I have some apples for sale immediately. Fruit trees are usually planted mid Winter, so we’re a little late but it’s still cold enough that most are still dormant. These trees are in pots and are very happy, judging by the number of worms in the pots we played with today. I recommend planting them as soon as you can, although you could keep them in pots – which will require watering over Summer.
$25 per tree, even for the rare ones, so cheaper than the big green box shop! I have limited quantities so your first preference may not be available – but despair not because Audun and I will be working our way through the nursery over the next few days and I will be posting information about other varieties as we progress through the alphabet. If there is a specific variety you know you want, contact me and I will check for you straight away. Tonight I’m just posting apples in the A and B section. After the apple name, I’m listing which roostock I have it on. Ideally, email me with a shortlist so if I can’t give you your top pick, I can give you the next one, etc. 🙂
Order by emailing firstname.lastname@example.org
Varietal notes are mostly taken (with permission) from Clive Winmills’s “Apples Old & New” …supplemented with my own research and observation. There are loads more opinions about each apple online so also have fun researching – and remember that how an apple tastes or performs also depends on your soil, care, rainfall, etc. 🙂
(FT means Flowering Table – ones with the same number flower at the same time. E means spur bearing and suited for espaliering.)
Rootstocks are either:
M9 – very dwarf (35% seedlings size), requires staking, suited for step overs, large pots, wicking beds or raised bed plantings. I wouldn’t recommend for orchard plantings, although it is used in commercial orchards in Australia.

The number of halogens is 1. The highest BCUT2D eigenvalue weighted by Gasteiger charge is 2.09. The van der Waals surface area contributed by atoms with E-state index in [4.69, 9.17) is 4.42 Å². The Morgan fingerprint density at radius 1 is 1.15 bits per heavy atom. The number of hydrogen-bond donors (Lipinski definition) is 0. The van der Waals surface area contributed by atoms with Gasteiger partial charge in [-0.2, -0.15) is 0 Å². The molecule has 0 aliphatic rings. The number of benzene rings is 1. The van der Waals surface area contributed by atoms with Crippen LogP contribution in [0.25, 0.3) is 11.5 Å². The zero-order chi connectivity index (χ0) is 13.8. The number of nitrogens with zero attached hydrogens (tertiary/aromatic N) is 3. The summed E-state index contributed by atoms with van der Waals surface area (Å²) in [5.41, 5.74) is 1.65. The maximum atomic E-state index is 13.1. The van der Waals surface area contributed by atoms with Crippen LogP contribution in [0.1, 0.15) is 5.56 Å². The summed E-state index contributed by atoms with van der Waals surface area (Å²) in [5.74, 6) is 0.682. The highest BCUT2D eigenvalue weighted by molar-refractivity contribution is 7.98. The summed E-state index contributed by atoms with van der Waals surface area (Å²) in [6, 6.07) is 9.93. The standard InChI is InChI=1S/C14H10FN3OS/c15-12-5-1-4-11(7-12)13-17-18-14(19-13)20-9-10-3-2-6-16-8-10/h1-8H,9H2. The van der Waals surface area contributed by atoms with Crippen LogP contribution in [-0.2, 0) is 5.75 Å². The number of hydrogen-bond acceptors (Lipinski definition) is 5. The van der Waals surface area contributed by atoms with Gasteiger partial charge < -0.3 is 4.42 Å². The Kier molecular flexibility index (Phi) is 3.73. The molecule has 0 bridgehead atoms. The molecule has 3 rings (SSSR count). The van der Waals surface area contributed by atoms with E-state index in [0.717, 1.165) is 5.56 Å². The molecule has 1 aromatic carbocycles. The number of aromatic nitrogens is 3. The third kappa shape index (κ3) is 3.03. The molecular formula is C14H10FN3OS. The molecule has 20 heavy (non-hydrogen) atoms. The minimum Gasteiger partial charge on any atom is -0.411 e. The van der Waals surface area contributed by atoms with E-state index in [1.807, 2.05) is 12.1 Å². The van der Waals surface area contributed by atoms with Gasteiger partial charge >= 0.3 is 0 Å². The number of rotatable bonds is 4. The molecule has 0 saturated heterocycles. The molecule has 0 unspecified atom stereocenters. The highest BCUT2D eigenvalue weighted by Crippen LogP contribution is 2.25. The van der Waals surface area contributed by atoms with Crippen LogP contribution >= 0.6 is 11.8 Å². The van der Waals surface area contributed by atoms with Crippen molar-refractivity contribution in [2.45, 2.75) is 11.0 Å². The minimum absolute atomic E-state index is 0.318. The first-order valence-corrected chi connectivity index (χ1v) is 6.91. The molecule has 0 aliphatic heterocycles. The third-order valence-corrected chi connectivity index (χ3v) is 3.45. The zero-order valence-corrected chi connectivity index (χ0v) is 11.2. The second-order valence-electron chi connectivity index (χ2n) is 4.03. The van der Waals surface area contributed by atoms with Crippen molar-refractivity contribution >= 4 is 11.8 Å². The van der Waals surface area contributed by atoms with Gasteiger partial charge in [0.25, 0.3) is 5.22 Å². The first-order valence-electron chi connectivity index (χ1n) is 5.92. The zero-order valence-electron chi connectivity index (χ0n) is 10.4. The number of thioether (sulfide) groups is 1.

M26 – dwarf (40% seedling size). Vigorous, doesn’t like extended wet feet, but I’ve found it good at my place, which can be very wet.
Ottawa 3 – (45% seedling size) Canadian rootstock suited to very cold conditions.
MM102 – 45 % seedling size. Quite resistant to Woolly Aphid
Here’s more information on different rootstocks from Eversen Nurseries (Australia).
Akane FT 3 [E] [M9 / M 26]
Dessert, second-early harvest, Japan. Introduced to Australia mid 1970’s. Fruit medium size, red, firm. Tree prolific, flowers midseason, diploid. “Stores and carries well”
Alexander FT 3 [M9 / M26 / MM102]
Cooker/dual purpose, mid-season harvest. ex Ukraine (c 1700?), well known in USA. Introduced to UK in 1817. Good eating out of hand, but even better for cooking or drying. It is a good sauce apple, yielding a very juicy purée. Fruit comes to maturity over many weeks, requiring multiple pickings which suits home gardeners. Does not store well.
Anna FT 1 [E] [M26 / Ottawa 3]
Dessert, early harvest, Israel, modern. Fruit medium to large, red-blushed, good flavour. Tree flowers extremely early, diploid. This is a low-chill cultivar and therefore suitable for ‘subtropical’ areas. Flowers too early even for FT1, so cross-pollinate with Dorsett Golden, which is similarly early. [Both the Anna’s have already got leaves on them! – Steve]
Annie Elizabeth FT3 [E] [MM102 only]